My younger sister and I like to irritate our middle sister and younger brother by either reading interesting times on the clock (e.g. 12:34, 14:15, 20:02, 22:22) whilst in the car, or, our real favourite, just by staring at them unwaveringly for up to half an hour. This is best done, silently, on public transport. It did make our brother cry once, but nowadays it just makes him uncomfortable.
(, Tue 25 Nov 2008, 13:35, 4 replies)
Like Fuckpig's story...
...only in our house the remote wasn't called a 'zapper'
It was called 'The Gun'
On more than one occasion in my teens while friends were visiting, there were eyebrows raised and pants shat when my Dad said "This programme's rubbish, where's The Gun?"

Knowing that my Dad was a Customs Officer, they thought he'd do an Arnie/Predator/Mini-Gun on our 17" TV.

But he just meant that he wanted to see what else was on...

Customs dudes aren't allowed to carry guns, y'see.
(, Tue 25 Nov 2008, 13:32, 6 replies)
Turkey Slapping!
Me and my brother have a ritual whereby for every Christmas diner we beat/slap the shit out of the turkey before cooking it.

Here's one example
(, Tue 25 Nov 2008, 13:25, 4 replies)
Making a sandwich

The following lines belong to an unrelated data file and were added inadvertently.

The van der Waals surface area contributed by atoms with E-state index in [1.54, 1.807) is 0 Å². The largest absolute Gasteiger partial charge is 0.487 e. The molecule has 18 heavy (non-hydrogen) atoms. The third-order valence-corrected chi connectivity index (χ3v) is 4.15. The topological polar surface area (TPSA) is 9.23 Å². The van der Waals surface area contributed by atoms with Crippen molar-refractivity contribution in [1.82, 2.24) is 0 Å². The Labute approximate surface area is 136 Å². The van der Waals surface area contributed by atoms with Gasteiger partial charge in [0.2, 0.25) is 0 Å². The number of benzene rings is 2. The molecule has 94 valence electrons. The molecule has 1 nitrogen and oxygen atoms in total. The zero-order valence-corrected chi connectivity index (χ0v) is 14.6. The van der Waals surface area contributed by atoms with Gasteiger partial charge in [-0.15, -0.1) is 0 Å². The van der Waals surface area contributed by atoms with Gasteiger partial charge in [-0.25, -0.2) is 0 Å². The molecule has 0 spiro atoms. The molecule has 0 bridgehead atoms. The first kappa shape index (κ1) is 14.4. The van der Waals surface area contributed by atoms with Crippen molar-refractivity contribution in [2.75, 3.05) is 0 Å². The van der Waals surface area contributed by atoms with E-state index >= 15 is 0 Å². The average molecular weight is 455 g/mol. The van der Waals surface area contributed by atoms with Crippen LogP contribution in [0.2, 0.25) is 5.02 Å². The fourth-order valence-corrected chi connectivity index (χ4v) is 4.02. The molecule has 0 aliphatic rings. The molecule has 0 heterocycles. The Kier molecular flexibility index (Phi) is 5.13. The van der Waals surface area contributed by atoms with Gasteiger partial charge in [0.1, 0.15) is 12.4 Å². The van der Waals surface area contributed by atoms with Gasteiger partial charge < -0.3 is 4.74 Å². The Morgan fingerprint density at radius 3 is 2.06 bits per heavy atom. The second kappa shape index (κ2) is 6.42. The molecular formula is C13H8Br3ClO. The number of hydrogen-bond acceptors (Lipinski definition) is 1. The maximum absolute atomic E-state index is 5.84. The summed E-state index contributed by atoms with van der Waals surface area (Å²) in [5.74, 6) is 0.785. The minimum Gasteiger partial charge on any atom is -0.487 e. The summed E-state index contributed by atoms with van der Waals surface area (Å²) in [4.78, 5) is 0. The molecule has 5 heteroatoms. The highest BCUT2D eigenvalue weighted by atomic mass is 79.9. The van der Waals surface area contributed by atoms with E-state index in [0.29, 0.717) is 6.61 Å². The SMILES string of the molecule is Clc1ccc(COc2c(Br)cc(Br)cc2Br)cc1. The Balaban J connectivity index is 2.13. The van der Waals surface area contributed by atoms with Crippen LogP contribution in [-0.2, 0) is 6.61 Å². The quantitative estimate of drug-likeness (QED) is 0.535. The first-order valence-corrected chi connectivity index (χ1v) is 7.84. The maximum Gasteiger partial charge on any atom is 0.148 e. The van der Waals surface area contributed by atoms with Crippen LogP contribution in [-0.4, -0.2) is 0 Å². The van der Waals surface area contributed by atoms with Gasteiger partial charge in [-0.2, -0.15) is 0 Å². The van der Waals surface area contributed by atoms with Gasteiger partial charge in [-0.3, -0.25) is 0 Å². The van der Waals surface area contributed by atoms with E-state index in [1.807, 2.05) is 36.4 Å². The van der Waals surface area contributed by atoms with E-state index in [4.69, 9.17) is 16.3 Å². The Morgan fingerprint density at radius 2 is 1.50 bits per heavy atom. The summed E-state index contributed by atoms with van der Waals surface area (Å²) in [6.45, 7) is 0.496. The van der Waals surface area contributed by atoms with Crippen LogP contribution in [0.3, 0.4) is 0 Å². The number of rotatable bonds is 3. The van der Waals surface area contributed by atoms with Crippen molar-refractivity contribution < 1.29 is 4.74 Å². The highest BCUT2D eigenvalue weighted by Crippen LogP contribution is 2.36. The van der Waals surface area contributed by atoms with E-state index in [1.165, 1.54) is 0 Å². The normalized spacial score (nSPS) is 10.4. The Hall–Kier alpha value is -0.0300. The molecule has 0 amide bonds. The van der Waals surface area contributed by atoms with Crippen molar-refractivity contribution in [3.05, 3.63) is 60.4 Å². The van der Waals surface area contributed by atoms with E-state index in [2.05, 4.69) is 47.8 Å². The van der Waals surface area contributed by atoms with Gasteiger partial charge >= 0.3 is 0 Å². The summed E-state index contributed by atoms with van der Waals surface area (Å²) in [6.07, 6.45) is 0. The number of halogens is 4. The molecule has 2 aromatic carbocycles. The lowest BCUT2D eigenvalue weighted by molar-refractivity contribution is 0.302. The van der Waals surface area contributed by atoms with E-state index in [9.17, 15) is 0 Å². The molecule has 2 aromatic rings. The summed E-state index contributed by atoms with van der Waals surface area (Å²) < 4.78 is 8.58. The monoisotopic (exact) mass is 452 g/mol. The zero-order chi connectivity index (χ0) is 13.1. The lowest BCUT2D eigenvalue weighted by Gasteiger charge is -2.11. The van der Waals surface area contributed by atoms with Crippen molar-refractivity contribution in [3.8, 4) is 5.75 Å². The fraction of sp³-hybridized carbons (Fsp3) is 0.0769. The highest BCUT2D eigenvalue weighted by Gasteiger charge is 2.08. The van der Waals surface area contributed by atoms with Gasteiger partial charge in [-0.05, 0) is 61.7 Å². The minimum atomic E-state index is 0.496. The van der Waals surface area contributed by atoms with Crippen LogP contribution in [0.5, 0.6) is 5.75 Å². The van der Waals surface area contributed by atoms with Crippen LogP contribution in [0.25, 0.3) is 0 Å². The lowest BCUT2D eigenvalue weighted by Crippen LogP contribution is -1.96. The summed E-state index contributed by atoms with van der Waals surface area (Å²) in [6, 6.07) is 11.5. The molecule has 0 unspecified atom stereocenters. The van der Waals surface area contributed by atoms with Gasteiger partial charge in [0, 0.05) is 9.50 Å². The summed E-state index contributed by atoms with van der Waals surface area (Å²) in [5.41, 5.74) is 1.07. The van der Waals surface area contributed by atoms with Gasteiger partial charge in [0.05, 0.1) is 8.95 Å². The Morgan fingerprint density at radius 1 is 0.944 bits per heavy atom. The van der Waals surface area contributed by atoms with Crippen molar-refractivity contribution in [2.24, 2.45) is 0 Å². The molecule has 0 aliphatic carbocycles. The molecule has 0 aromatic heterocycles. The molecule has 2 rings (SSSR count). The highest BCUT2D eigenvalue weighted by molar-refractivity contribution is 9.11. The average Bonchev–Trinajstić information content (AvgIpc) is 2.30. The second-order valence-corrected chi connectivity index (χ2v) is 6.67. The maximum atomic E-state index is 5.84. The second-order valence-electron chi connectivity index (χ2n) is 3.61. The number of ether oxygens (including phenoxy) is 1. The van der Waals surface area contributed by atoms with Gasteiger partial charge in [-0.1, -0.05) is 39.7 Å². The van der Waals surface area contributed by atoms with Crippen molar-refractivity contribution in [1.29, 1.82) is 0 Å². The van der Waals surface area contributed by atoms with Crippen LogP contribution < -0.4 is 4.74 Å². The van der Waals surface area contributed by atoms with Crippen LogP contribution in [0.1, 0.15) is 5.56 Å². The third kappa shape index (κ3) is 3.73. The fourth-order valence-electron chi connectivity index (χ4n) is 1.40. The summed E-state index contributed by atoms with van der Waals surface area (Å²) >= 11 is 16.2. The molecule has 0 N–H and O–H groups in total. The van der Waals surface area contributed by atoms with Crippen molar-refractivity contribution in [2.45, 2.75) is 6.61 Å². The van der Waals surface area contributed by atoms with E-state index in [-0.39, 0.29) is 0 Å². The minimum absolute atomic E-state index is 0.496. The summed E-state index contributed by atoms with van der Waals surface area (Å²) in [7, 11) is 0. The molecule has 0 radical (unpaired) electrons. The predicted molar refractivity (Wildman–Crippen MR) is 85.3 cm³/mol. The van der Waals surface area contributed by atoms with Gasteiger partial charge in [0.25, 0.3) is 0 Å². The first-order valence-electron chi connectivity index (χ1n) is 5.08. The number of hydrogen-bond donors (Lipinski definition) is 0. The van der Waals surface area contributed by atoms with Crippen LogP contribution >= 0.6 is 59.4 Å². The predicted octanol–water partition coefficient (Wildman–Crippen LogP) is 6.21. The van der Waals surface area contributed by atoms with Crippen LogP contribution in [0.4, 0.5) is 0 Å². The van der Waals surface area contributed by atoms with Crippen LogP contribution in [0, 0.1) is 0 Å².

This probably isn’t a ritual, it is probably more of an OCD.
Many years ago when central heating was not too common and Bof was a nipper, I used to hate winter.
The kitchen was cold and the butter was always brick hard. My dear old gran would make a sandwich which had a lump of butter a quarter of an inch thick in the centre of a slice of bread that had started to break up because the butter wouldn’t spread.
The remaining 90% of the bread was ‘bare’.
Biting the sandwich would leave teeth marks on the butter.

As a result of this I spend a good few minutes carefully spreading the butter to every corner and edge of a slice of bread as I make a sarnie.

My kids used to watch in amazement as I followed my ritual sandwich preparation.
They may think I’m barking, but I am comfortable in the knowledge that I at least spared them the horror of eating a chunk of butter.
(, Tue 25 Nov 2008, 13:14, 10 replies)
the remote in our house
is called the 'zapper'.
as in 'pass the zapper,Harry Hill's on.'